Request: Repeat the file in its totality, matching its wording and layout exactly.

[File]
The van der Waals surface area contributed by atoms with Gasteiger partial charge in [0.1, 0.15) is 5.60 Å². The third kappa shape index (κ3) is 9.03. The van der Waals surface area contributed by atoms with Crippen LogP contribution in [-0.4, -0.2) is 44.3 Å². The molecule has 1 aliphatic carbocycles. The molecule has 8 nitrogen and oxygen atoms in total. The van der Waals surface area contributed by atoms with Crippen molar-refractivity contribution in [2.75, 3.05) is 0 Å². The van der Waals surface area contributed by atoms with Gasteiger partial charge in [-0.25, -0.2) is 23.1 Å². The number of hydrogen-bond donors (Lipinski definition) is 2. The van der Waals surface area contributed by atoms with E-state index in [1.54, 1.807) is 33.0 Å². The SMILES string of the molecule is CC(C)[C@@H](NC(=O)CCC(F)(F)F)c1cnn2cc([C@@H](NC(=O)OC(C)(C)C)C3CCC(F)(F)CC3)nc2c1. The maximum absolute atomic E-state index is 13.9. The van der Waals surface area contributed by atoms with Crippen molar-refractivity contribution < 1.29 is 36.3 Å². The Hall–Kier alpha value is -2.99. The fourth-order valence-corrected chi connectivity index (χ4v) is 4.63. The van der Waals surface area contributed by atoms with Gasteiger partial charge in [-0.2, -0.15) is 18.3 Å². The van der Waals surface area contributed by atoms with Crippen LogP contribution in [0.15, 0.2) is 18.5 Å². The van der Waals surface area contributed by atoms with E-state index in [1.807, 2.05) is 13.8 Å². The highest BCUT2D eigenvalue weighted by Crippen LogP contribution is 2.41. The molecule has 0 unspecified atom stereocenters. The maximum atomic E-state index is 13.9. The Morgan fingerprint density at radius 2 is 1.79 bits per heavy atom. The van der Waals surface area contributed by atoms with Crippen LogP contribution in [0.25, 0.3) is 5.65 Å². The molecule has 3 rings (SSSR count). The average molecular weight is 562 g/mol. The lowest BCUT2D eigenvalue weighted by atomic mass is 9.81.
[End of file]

The van der Waals surface area contributed by atoms with Gasteiger partial charge in [0.1, 0.15) is 5.60 Å². The third kappa shape index (κ3) is 9.03. The van der Waals surface area contributed by atoms with Crippen LogP contribution in [-0.4, -0.2) is 44.3 Å². The molecule has 1 aliphatic carbocycles. The molecule has 8 nitrogen and oxygen atoms in total. The van der Waals surface area contributed by atoms with Crippen molar-refractivity contribution in [2.75, 3.05) is 0 Å². The van der Waals surface area contributed by atoms with Gasteiger partial charge in [-0.25, -0.2) is 23.1 Å². The number of hydrogen-bond donors (Lipinski definition) is 2. The van der Waals surface area contributed by atoms with E-state index in [1.54, 1.807) is 33.0 Å². The SMILES string of the molecule is CC(C)[C@@H](NC(=O)CCC(F)(F)F)c1cnn2cc([C@@H](NC(=O)OC(C)(C)C)C3CCC(F)(F)CC3)nc2c1. The maximum absolute atomic E-state index is 13.9. The van der Waals surface area contributed by atoms with Crippen molar-refractivity contribution < 1.29 is 36.3 Å². The Hall–Kier alpha value is -2.99. The fourth-order valence-corrected chi connectivity index (χ4v) is 4.63. The van der Waals surface area contributed by atoms with Gasteiger partial charge in [-0.2, -0.15) is 18.3 Å². The van der Waals surface area contributed by atoms with Crippen LogP contribution in [0.15, 0.2) is 18.5 Å². The van der Waals surface area contributed by atoms with E-state index in [1.807, 2.05) is 13.8 Å². The highest BCUT2D eigenvalue weighted by Crippen LogP contribution is 2.41. The molecule has 0 unspecified atom stereocenters. The maximum atomic E-state index is 13.9. The Morgan fingerprint density at radius 2 is 1.79 bits per heavy atom. The van der Waals surface area contributed by atoms with Crippen LogP contribution in [0.25, 0.3) is 5.65 Å². The molecule has 3 rings (SSSR count). The average molecular weight is 562 g/mol. The lowest BCUT2D eigenvalue weighted by atomic mass is 9.81.